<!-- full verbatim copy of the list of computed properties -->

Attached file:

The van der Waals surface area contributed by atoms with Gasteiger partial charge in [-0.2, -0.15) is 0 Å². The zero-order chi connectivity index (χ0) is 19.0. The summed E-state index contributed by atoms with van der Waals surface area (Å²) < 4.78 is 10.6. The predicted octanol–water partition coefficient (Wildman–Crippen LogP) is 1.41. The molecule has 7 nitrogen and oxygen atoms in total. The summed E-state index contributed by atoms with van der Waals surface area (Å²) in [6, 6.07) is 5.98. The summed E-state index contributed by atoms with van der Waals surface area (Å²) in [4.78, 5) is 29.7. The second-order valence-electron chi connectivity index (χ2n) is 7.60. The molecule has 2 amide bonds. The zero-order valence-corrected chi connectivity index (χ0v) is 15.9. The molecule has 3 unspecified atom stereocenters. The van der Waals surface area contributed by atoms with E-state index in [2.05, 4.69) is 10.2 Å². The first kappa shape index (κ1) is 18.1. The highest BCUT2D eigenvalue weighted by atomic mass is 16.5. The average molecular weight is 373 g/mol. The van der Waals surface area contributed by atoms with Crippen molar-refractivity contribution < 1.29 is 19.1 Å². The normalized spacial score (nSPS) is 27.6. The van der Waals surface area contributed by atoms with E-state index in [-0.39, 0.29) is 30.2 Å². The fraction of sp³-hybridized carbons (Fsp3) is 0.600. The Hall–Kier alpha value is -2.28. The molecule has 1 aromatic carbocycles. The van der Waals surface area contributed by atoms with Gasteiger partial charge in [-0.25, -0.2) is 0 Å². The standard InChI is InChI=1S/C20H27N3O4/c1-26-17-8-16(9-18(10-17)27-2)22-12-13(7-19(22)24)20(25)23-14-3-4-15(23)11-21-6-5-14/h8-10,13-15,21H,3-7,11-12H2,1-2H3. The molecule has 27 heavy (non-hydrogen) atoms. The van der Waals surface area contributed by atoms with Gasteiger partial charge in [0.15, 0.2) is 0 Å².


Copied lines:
The van der Waals surface area contributed by atoms with Gasteiger partial charge in [-0.2, -0.15) is 0 Å². The zero-order chi connectivity index (χ0) is 19.0. The summed E-state index contributed by atoms with van der Waals surface area (Å²) < 4.78 is 10.6. The predicted octanol–water partition coefficient (Wildman–Crippen LogP) is 1.41. The molecule has 7 nitrogen and oxygen atoms in total. The summed E-state index contributed by atoms with van der Waals surface area (Å²) in [6, 6.07) is 5.98. The summed E-state index contributed by atoms with van der Waals surface area (Å²) in [4.78, 5) is 29.7. The second-order valence-electron chi connectivity index (χ2n) is 7.60. The molecule has 2 amide bonds. The zero-order valence-corrected chi connectivity index (χ0v) is 15.9. The molecule has 3 unspecified atom stereocenters. The van der Waals surface area contributed by atoms with E-state index in [2.05, 4.69) is 10.2 Å². The first kappa shape index (κ1) is 18.1. The highest BCUT2D eigenvalue weighted by atomic mass is 16.5. The average molecular weight is 373 g/mol. The van der Waals surface area contributed by atoms with Crippen molar-refractivity contribution < 1.29 is 19.1 Å². The normalized spacial score (nSPS) is 27.6. The van der Waals surface area contributed by atoms with E-state index in [-0.39, 0.29) is 30.2 Å². The fraction of sp³-hybridized carbons (Fsp3) is 0.600. The Hall–Kier alpha value is -2.28. The molecule has 1 aromatic carbocycles. The van der Waals surface area contributed by atoms with Gasteiger partial charge in [-0.25, -0.2) is 0 Å². The standard InChI is InChI=1S/C20H27N3O4/c1-26-17-8-16(9-18(10-17)27-2)22-12-13(7-19(22)24)20(25)23-14-3-4-15(23)11-21-6-5-14/h8-10,13-15,21H,3-7,11-12H2,1-2H3. The molecule has 27 heavy (non-hydrogen) atoms. The van der Waals surface area contributed by atoms with Gasteiger partial charge in [0.15, 0.2) is 0 Å².